Written By Sahdaish Pall
When I watched India’s Daughter, a film about the gang-rape of Jyoti Singh, a 23 year old student from Delhi, it was shocking to see the way in which she was brutally assaulted, and then later died of her injuries. Four men were sentenced to death for their part in her murder.
One of the men who raped Jyoti, was interviewed in the film. Speaking from prison, he expresses bewilderment that he has been treated so harshly. He shakes his head and says, “Everybody does it. If I have to be punished, why aren’t they punished?”
As you read this, you might think this is a shocking statement, but it doesn’t happen in the UK. Well, you would be wrong. These are the sorts of statements we hear in this country all the time.
Grooming and abuse are massive issues for all vulnerable young people. However, the issues around honour make it even more difficult for girls from the South Asian community to come forward and tell their parents or report it to the police because of the fear of bringing shame on the family.
For perpetrators, this is the icing on the cake. They are well aware that girls from South Asian communities don’t report this form of abuse, and they take advantage of that. And one of the biggest problems for our girls is that parents will often blame them. Parents don’t understand how their daughter or son, has been manipulated, groomed by a perpetrator and may even go as far as thinking that their child asked for it. This causes their relationship to break down, and the people that once protected these girls and boys, loved them unconditionally, suddenly look at them with disgust.
Imagine that. Feeling traumatised by your experiences, betrayed by someone you loved and thought loved you, potentially having flashbacks of the abuse, and then the people who you would turn to for comfort, turn their back on you. It’s truly heart breaking.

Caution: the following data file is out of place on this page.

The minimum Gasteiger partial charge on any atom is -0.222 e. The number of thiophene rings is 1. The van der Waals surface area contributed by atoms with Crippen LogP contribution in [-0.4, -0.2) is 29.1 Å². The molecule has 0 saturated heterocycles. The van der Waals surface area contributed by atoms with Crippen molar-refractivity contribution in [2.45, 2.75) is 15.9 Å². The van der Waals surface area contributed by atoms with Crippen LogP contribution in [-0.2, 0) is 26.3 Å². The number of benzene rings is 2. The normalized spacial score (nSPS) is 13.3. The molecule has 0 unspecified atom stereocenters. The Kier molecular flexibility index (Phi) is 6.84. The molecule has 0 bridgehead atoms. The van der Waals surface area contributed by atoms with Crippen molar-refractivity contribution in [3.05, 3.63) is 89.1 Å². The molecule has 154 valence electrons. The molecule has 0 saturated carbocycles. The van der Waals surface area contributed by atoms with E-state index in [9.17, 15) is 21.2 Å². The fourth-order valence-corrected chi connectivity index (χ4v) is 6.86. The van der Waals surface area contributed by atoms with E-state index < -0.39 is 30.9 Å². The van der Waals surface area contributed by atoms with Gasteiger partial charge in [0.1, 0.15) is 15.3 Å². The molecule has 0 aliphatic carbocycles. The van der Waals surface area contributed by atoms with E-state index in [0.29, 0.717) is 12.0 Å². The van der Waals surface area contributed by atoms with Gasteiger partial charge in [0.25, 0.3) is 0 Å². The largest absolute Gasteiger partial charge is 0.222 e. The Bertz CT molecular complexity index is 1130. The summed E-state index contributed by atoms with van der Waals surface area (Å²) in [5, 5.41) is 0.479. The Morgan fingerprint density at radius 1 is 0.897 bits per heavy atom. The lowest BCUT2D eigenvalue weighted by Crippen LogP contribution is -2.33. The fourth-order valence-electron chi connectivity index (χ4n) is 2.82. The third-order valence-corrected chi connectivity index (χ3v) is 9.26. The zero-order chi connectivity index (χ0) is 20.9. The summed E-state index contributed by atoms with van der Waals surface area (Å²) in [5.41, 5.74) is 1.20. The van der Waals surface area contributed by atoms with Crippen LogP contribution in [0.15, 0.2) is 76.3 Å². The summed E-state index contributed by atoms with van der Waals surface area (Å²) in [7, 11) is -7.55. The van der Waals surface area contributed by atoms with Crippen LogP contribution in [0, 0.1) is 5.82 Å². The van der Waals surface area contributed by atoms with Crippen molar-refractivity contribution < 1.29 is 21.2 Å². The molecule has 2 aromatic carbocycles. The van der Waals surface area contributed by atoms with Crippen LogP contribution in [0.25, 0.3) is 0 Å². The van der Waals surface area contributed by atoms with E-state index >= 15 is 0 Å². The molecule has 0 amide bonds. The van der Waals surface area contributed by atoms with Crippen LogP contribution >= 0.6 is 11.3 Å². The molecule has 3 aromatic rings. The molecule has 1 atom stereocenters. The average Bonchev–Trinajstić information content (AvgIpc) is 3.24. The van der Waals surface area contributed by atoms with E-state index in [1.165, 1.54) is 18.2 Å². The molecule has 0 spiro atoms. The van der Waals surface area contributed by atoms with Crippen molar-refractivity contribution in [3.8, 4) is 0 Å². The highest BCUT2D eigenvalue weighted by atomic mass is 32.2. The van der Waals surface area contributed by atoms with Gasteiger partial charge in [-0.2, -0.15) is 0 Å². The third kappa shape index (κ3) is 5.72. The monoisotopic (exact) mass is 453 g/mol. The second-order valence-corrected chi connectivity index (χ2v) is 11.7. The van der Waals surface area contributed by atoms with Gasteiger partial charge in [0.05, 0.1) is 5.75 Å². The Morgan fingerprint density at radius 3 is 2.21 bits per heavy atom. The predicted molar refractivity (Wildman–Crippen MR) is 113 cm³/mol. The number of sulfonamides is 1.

Having worked in the domestic abuse and women’s rights sector for nearly 20 years, I have witnessed the negative impact of these horrific forms of abuse. Everything from depression, to broken limbs, to a 14 year old taking her own life because her father and brother blamed her for being a victim of grooming. In their view, she befriended the perpetrator over the internet, she went to meet him in a hotel, which then led to the rape and torture for hours by him and other men that were also present, before she was released to go home. She told her father and her brother, who instead of asking who these people were so that they could report it to the police, blamed her, called her names, and were more worried about what the community would think when they found out that this girl was no longer a virgin.
It’s so important that parents understand ‘Grooming’, and why and how it happens, and how to get help. By not disclosing the abuse because of concerns around family honour and shame, only allows the perpetrator to continue in abusing and targeting many more young vulnerable girls and boys. These perpetrators feel powerful, feel like they are above the law, and invincible and I think it’s high time we stood up to them!
This is why for me, raising awareness to parents, and educating young people, is so important. I am constantly looking at new and innovative ways to deliver this learning to different groups of people. Be it through my novel, The Perfect Dress which is a Cinderella adaptation with a clever Asian twist, or through my domestic abuse awareness course which I’ve developed in the form of a board game, which makes it more engaging and participatory.
Together we can make a difference!